Progress has occurred over the last thirty years in the handling of domestic abuse cases. In the old days a battering husband would be walked around the block to cool off, and then re-introduced into the home. Today he would be taken into custody and other steps taken to protect the battered wife. This is the level of change in police behavior that must, as a start, take place for the mentally ill. The police need to stop operating as if the streets of San Jose were in the Wild West. If they cannot control a situation, perhaps they need to leave it alone rather than turning it into a police shooting. Perhaps they need more often to risk an injury to themselves, to prevent the death of another.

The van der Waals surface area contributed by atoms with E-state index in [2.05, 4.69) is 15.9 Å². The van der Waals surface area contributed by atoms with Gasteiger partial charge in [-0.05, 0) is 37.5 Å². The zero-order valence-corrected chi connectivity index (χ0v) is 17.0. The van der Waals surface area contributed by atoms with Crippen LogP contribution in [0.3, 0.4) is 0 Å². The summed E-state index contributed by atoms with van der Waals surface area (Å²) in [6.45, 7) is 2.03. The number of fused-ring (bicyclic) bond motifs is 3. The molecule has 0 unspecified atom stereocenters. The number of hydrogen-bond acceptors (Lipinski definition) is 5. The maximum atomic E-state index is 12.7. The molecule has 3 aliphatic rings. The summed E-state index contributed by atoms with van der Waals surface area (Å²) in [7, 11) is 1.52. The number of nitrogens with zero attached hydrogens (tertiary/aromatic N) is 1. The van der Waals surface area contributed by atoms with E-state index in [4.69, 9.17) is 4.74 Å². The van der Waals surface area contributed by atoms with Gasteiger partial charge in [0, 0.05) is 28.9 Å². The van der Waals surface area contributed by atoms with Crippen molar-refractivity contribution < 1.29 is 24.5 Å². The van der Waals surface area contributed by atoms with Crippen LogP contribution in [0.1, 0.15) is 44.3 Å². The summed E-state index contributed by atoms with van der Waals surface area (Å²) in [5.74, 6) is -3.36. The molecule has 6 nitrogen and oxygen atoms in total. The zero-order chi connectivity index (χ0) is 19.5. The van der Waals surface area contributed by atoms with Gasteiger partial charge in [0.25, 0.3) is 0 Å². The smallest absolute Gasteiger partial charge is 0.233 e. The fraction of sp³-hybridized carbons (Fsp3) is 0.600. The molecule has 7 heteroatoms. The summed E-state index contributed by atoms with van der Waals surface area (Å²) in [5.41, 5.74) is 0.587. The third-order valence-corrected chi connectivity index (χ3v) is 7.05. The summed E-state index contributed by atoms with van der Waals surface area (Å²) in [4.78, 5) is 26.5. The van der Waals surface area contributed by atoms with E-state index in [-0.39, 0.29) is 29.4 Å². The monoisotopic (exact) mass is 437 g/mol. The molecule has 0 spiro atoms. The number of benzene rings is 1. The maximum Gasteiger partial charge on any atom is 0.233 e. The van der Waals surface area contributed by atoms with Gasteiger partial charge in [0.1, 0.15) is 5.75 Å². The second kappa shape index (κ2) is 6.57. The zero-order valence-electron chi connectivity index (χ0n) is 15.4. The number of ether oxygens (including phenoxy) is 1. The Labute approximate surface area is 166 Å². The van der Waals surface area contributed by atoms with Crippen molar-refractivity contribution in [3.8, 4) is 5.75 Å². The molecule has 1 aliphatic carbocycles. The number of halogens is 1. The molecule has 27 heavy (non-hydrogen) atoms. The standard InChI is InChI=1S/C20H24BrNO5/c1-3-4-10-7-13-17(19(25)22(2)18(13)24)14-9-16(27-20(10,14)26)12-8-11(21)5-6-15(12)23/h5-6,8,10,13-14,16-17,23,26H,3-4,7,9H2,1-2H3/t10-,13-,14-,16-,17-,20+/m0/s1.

Regina (left) and Corina Cardenas, with a picture of Rudy
The indictment of State Narcotics Agent Michael Walker last year for manslaughter in the shooting of Rudy Cardenas was a milestone. Mr. Cardenas was mistakenly thought to be a wanted parole violator because he fit the description of a Latino male with a moustache. Agent Walker shot him in the back while he was running away through a downtown San Jose alley. The prosecution of Agent Walker for manslaughter shows that people can be held accountable for murders committed behind the authority of a badge. That things have gone this far has a lot to do with the fact that the Cardenas family played a very strong role in pushing publicly for justice. They attended the open Grand Jury hearings that resulted in the indictment dressed in black. Agent Walker’s trial is set for September.